WASHINGTON — Hunger and food insecurity are so widespread in the United States they add $160 billion to national health care spending, according to a Christian advocacy group.
The Rev. David Beckmann, president of Bread for the World, said on Monday (Nov. 23) that hunger was a key factor in the U.S. having the worst infant mortality rate among developed countries.
“It is like a massive terrorist attack,” he said at the presentation of the group’s annual Hunger Report. “All the things that we do that allow the infant mortality rate to be so high — that is in effect killing a hundred thousand babies in communities across this country a year.”
The report, titled “The Nourishing Effect: Ending Hunger, Improving Health, Reducing Inequality,” notes that the U.S. also ranks at or near the bottom for other indicators such as obesity, lack of access to food and maternal mortality.
The report says that as many as 50 million people — approximately 1 in 6 Americans — live in a state of sustained hunger or food insecurity, defined as not having adequate access to food to keep them healthy. It says the figure has remained “stubbornly high” at the same level since 2008, despite the recovering economy.
John T. Cook, an associate professor of pediatrics at Boston University School of Medicine, who helped prepare the report, said the figure of $160 billion in health care costs is “probably an underestimate.”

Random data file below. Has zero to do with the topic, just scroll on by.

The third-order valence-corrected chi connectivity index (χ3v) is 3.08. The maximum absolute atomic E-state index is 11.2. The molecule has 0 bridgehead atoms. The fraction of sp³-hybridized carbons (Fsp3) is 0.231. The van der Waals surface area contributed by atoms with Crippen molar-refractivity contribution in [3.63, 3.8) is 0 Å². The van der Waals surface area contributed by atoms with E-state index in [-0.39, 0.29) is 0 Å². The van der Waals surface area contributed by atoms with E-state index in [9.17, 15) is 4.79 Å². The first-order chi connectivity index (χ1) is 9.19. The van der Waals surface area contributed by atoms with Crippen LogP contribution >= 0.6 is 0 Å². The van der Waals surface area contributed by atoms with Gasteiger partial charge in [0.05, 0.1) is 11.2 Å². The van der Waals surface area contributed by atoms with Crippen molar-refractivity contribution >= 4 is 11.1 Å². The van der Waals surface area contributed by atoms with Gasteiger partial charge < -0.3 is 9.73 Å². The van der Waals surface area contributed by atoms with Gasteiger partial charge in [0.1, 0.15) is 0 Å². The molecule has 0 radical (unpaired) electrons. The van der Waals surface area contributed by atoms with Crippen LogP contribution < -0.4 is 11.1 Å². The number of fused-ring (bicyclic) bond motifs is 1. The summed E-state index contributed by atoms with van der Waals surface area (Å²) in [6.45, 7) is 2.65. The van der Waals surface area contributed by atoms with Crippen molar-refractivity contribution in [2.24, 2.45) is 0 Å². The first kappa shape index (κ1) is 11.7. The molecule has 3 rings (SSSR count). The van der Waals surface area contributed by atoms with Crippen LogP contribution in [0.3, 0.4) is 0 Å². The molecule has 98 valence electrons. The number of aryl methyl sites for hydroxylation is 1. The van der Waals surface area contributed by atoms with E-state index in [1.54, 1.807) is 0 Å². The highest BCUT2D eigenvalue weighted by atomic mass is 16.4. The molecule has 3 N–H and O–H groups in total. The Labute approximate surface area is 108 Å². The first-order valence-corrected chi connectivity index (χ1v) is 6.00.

But doctors are increasingly recognizing the connection between health and hunger, experts said.
Acacia Bamberg Salatti of the Center for Faith-based and Neighborhood Partnerships at the U.S. Department of Health and Human Services said hospitals are partnering with church groups to help patients translate their doctor’s instructions and connect them to healthy meals.
“At the end of the day, health care and hunger are very much linked,” she said. “You can’t be healthy, you can’t be able to stave off chronic diseases if you’re not eating healthy food.”
Dr. Sarah Jane Schwarzenberg of the American Academy of Pediatrics said there should be as much attention given to the economic and human costs of food insecurity as to a comparable breakout in infectious disease.
“I think the fact that we can’t see it makes it very hard for people to deal with it,” she said.
— by Adelle M. Banks | RNS